Managing the complexities of insurance partnerships

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A case study on Turaco and Fenix International in Uganda 

Generally, health insurance has a very low uptake across Africa. According to Finscope, 53% of Ugandan adults report experiencing a health risk in the last year but only 1.4% of adults have any kind of formal insurance. Ugandan insurtech Turaco created a hospital cash product to help close this gap and decrease funds being diverted away from loan payments, to their partner Fenix, to deal with unexpected health costs. This pilot was a part of the Microinsurance Challenge Fund by FSD Uganda.

To sustainably sell microinsurance products insurers need to partner with aggregators. Microinsurance products aim to provide insurance cover for low-income individuals and so, to be effective, the costs need to be kept very low. One way to keep the cost of distribution low is to work with partners that already have large customer bases that can be distributed to. In this case study, Turaco partnered with Fenix International, a company that builds and sells solar home systems that allow customers to purchase home electrification kits on credit. This partnership allowed Turaco access to Fenix’s customer base of over a million customers in Uganda.

Although there is a lot of potential in these types of partnerships, they sometimes fail due to a lack of alignment in the objectives of the partners. This is illustrated in the failure in many of the partnerships where MNOs saw insurance as a short-term customer loyalty programme or even as competing with the MNO’s core business. In the case of Turaco’s partnership with Fenix, loan repayments improved but the number of non-performing loans did not decrease as initially anticipated. This was in part because the agents selling the solar home kits and explaining the insurance product were incentivised (through commission) to emphasise full loan repayment. This meant that the agents did not sufficiently highlight that the customer only needed to make half of their payments to access health coverage. This all–or–nothing approach meant that at the end of the pilot, 82% of customers were still unwilling to pay for insurance as they could not afford additional payments at the time.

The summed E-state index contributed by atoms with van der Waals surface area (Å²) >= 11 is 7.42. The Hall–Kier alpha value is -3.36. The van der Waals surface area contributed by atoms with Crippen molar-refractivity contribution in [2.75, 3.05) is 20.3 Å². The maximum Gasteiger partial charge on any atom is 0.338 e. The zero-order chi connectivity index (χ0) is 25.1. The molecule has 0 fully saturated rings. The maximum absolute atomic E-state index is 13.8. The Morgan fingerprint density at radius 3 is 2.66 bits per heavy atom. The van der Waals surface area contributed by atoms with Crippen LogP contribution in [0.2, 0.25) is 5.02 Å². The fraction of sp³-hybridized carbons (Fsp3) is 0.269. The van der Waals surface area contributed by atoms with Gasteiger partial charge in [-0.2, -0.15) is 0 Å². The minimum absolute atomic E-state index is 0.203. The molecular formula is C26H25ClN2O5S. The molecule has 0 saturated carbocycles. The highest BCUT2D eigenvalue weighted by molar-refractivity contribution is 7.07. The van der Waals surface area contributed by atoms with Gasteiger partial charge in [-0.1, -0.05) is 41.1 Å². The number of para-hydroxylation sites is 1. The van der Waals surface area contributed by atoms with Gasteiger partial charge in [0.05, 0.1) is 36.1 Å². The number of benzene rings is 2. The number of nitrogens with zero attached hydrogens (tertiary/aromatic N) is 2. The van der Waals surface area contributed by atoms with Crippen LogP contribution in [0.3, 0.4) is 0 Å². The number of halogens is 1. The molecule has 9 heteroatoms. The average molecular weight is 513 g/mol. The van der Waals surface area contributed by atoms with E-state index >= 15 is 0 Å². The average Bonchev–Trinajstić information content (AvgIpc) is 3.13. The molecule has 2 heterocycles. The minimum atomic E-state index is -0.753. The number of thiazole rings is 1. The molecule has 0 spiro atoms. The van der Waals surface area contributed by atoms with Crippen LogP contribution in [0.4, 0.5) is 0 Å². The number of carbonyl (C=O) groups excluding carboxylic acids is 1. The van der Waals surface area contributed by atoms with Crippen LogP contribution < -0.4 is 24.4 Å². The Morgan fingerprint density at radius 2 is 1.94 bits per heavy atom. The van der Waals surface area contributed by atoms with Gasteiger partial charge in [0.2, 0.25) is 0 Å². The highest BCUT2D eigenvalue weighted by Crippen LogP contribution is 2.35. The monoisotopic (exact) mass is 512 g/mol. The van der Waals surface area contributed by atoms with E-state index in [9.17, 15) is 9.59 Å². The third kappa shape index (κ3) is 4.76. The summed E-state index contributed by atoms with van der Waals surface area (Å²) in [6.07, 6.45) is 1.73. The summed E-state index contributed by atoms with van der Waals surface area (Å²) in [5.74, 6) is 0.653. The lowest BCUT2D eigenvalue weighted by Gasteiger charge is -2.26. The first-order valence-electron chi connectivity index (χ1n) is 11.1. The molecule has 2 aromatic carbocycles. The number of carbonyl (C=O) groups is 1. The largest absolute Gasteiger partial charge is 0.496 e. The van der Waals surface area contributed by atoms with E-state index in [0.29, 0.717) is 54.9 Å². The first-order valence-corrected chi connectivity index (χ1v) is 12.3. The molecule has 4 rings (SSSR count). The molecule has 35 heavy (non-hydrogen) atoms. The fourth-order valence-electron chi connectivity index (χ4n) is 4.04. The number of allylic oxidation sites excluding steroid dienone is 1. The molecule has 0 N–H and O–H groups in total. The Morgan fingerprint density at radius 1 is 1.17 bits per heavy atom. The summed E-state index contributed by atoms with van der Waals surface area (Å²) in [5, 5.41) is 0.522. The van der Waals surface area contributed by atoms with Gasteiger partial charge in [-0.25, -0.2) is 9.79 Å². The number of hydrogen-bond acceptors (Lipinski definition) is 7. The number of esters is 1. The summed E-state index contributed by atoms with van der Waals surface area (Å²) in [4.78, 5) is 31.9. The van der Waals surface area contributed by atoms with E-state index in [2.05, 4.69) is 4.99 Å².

This case study emphasised the importance of microinsurance products needing to be very simple and easy to understand, for both customers and distribution agents. Many microinsurance customers have never had insurance before; in the pilot, 92% of customers surveyed indicated this was the only insurance cover they had ever had. These customers need to have the full process and benefits of the insurance explained in a way they can understand. This also means that when partners’ sales agents are used to distribute microinsurance, they need to understand the product well enough to inform customers of the product’s functions and value. In the case study, the customers might have had trouble understanding the way the health insurance product worked and therefore did not utilise the partial cover from meeting at least half the repayments.

For more detail on the pilot and the other lessons learned, please see the full report

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